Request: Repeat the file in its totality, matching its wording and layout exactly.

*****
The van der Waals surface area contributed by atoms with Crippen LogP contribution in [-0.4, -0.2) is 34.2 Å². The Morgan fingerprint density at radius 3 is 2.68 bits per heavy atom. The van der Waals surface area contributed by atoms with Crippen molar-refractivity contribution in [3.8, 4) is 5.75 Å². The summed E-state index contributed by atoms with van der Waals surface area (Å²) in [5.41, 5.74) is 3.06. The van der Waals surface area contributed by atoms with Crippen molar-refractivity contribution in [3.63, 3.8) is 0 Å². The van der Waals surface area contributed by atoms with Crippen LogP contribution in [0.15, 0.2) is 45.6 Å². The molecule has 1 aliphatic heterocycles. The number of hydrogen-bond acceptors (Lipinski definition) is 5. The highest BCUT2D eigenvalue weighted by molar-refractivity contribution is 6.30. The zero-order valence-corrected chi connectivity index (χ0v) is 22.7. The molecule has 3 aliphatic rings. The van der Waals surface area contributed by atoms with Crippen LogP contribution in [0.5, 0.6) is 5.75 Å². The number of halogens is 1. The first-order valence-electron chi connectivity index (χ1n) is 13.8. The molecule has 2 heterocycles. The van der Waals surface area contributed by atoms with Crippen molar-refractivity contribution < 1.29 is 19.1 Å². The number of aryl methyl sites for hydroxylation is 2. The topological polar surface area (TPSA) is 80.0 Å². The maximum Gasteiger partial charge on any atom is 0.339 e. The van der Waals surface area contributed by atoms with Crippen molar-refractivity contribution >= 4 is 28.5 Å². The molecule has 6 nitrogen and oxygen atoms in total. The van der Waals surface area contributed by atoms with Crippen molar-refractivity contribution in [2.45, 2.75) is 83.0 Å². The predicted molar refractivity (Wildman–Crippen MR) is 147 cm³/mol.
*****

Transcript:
The van der Waals surface area contributed by atoms with Crippen LogP contribution in [-0.4, -0.2) is 34.2 Å². The Morgan fingerprint density at radius 3 is 2.68 bits per heavy atom. The van der Waals surface area contributed by atoms with Crippen molar-refractivity contribution in [3.8, 4) is 5.75 Å². The summed E-state index contributed by atoms with van der Waals surface area (Å²) in [5.41, 5.74) is 3.06. The van der Waals surface area contributed by atoms with Crippen molar-refractivity contribution in [3.63, 3.8) is 0 Å². The van der Waals surface area contributed by atoms with Crippen LogP contribution in [0.15, 0.2) is 45.6 Å². The molecule has 1 aliphatic heterocycles. The number of hydrogen-bond acceptors (Lipinski definition) is 5. The highest BCUT2D eigenvalue weighted by molar-refractivity contribution is 6.30. The zero-order valence-corrected chi connectivity index (χ0v) is 22.7. The molecule has 3 aliphatic rings. The van der Waals surface area contributed by atoms with Crippen LogP contribution in [0.5, 0.6) is 5.75 Å². The number of halogens is 1. The first-order valence-electron chi connectivity index (χ1n) is 13.8. The molecule has 2 heterocycles. The van der Waals surface area contributed by atoms with Crippen molar-refractivity contribution < 1.29 is 19.1 Å². The number of aryl methyl sites for hydroxylation is 2. The topological polar surface area (TPSA) is 80.0 Å². The maximum Gasteiger partial charge on any atom is 0.339 e. The van der Waals surface area contributed by atoms with Crippen molar-refractivity contribution >= 4 is 28.5 Å². The molecule has 6 nitrogen and oxygen atoms in total. The van der Waals surface area contributed by atoms with Crippen molar-refractivity contribution in [2.45, 2.75) is 83.0 Å². The predicted molar refractivity (Wildman–Crippen MR) is 147 cm³/mol.